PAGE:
Once upon a time, in a land that’s not so far away and only about 2 years ago, I was the newest entrant into dramaland. I had just consumed Goblin in a record amount of time, setting aside things like household chores and sleep. The question inevitably came to my mind: “What am I going to watch next??” I floundered. I stumbled. I watched things better left unwatched. Then I found drama-watching communities and EVERYTHING changed (KMUSE: We Fangirls ruined her) .
In those heady early days, I chose whatever I wanted. As we all know, though, choosing dramas with no guidance means that sometimes you get sucked into a huge time-waster. And what early drama-watcher has learned the four-hour rule yet? I hadn’t, and I’m a compulsive finisher.
I got over that. Not soon enough, but I got over it.
But my tales of drama-watching woe are not the point of this post, I promise. Instead, I present to you:
HOW TO CHOOSE A DRAMA
First, you must determine what you’re in the mood for. This is best done by asking yourself the following questions.
- Do I need a good laugh?
- Do I need a good cry?
- Do I want to engage my brain and pick up on tiny clues?
- Do I want something that doesn’t require anything of me?
- Am I okay with an ambiguous ending?
- How much main lead stupidity am I willing to endure?
- Do I really, REALLY need a romance?
- Do I want to watch a bunch of coworkers/palace inhabitants work together?
- Do I want to watch a bunch of coworkers/palace inhabitants scheme against each other?
- Am I in the mood for a coming-of-age story?
- Am I in the mood to watching people my own age and their struggles?
- Do I have an adequate amount of chocolate to get me through the emotional parts?
- KMUSE: Or the most important question……which one has the hottest guy in the drama poster?
Oh yeah, it’s a long list. But every question is VITALLY important.
Until it isn’t, and you can’t decide because there are too many options and they all sound good! (KMUSE: Who needs sleep? Just watch all the dramas!)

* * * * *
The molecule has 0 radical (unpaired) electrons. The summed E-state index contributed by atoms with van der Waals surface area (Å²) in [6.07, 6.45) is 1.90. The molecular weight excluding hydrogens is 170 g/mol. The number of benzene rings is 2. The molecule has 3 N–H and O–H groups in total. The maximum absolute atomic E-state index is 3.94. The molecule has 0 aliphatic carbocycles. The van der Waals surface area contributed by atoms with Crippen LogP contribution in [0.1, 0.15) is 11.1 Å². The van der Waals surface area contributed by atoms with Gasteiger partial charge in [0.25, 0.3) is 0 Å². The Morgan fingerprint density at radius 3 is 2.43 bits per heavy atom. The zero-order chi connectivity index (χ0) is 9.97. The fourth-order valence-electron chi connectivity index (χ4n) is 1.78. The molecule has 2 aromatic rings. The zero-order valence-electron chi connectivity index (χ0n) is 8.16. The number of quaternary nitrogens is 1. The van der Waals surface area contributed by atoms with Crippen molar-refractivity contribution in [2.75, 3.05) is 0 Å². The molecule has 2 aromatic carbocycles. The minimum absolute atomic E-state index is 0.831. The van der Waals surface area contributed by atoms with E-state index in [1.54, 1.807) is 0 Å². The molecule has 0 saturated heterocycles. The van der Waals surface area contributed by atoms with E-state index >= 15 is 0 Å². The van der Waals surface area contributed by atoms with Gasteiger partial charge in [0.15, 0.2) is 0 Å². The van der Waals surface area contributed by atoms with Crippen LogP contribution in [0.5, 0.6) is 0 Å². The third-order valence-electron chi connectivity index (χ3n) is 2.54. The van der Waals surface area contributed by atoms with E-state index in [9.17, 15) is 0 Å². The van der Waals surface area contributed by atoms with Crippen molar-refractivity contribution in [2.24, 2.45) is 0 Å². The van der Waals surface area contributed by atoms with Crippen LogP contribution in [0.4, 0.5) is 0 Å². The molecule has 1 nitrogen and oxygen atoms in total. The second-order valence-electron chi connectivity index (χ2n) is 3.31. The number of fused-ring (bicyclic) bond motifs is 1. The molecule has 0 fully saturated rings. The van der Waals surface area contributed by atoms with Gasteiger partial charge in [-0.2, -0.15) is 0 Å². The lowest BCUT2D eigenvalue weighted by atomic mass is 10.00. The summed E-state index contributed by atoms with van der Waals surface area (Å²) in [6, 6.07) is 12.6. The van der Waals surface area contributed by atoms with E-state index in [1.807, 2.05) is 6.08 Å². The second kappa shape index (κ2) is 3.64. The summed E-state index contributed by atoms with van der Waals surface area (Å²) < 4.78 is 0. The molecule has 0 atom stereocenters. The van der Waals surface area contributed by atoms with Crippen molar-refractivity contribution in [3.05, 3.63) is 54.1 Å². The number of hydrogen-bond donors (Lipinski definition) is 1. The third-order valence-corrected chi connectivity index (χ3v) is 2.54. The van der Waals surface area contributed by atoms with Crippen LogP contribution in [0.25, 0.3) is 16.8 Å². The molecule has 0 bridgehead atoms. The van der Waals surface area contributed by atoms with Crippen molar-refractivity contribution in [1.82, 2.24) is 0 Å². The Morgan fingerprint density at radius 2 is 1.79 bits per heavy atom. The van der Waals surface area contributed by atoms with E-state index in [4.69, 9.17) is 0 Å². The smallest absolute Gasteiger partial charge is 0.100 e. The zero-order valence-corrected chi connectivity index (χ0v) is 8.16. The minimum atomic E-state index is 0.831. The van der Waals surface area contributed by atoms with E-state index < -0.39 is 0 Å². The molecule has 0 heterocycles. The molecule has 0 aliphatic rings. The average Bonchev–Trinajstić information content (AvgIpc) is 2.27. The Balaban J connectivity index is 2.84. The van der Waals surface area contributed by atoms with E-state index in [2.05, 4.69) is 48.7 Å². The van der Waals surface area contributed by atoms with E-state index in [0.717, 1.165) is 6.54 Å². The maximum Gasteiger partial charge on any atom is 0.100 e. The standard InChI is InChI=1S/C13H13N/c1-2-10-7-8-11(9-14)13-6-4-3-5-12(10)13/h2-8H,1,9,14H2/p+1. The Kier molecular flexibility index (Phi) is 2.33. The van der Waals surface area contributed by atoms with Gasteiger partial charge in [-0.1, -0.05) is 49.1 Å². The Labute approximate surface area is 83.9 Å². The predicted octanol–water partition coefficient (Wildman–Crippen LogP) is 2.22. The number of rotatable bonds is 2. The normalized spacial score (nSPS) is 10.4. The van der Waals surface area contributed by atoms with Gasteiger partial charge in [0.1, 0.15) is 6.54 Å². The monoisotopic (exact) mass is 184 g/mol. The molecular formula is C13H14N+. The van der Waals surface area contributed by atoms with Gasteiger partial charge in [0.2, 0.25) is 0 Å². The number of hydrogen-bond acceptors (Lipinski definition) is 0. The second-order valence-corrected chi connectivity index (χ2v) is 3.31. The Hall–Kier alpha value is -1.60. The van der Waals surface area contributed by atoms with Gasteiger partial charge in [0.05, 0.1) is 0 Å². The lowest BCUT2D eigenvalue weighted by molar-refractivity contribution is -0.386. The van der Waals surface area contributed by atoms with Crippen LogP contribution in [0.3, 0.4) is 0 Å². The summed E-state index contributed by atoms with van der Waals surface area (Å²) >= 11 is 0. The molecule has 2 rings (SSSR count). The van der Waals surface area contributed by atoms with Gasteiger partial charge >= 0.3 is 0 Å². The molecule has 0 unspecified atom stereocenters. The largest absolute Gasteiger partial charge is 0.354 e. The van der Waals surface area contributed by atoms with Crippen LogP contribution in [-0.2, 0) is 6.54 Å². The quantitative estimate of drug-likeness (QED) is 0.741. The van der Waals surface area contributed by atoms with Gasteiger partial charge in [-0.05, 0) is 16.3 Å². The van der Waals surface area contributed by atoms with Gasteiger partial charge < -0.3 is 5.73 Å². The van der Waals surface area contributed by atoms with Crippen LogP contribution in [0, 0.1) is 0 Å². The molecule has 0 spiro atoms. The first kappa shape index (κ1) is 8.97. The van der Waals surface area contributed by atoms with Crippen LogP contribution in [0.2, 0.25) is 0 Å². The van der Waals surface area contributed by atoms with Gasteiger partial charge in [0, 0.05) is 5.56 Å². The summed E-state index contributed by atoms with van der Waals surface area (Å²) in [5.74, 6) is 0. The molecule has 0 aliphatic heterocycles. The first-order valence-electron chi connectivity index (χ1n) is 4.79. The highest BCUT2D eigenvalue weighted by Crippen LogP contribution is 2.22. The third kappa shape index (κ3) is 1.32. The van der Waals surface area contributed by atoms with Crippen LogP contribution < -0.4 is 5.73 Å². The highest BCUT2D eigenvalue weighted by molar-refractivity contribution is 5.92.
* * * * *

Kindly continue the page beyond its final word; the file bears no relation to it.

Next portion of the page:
That’s when you turn to your second option — peer pressure.
That’s not how you spell “get a little help from your friends.”
If you’re not part of a close-knit drama watching community, get involved in one now! I highly recommend Facebook pages for that one. And then you’ll find great people who can steer your drama watching in more positive directions. They can tell you things like “Avoid Wild Romance unless you really, REALLY love Lee Dong Wook.” Y’know, little helpful nudges to send your drama watching in the right direction.
Conversely, they will also “encourage” you to watch really brilliant dramas like The Last Empress or The Crowned Clown (KMUSE: These dramas are a gift to mankind and need to be watched ASAP). Usually that encouragement comes in a form similar to this:
Your third option is to pick an actor or an actress or a writer you like and try one of their dramas. That’s what I did and that’s how Wild Romance happened. (KMUSE: This is actually how I first started my kaddictions. Can anyone say Hello Lee Min Ho?)
Seriously, use the other two methods first. Preferably together. Sometimes, letting your friends twist your arm isn’t such a bad thing. (KMUSE: The real #1 rule–Kbesties know best.)
What about you, drama fans? How do you choose your next drama? Tell me in the comments below.
Now, if you’ll excuse me, I have a drama to watch. Until next time, I remain–
Karie the Maknae (& KMUSE, who came to hijack her drama-watching life and this post)
Dramas with a Side of Kimchi
10 thoughts on “What Should I Watch Next? The Maknae’s Tale of Abundant Options and Peer Pressure”
Amen, sisters. Sleep can be over rated (at times!) but k-drama watching works better with a few suggestions. Facebook groups, blogs, podcasts and the almighty MyDramaList Community have really made my drama watching progress much more smoothly. Just today, I heard two different podcasters swoon over the “Hat Scene” in Sungkyunkwan Scandal and now, I definitely will have to rewatch it at a more leisurely pace.
S SCANDAL!!! I still need to watch that.
I was a compulsive finisher at first, because I wanted to get a lot under my belt. I did this with JDramas and Chinese/Taiwanese as well as KDramas, but those lost steam much quicker.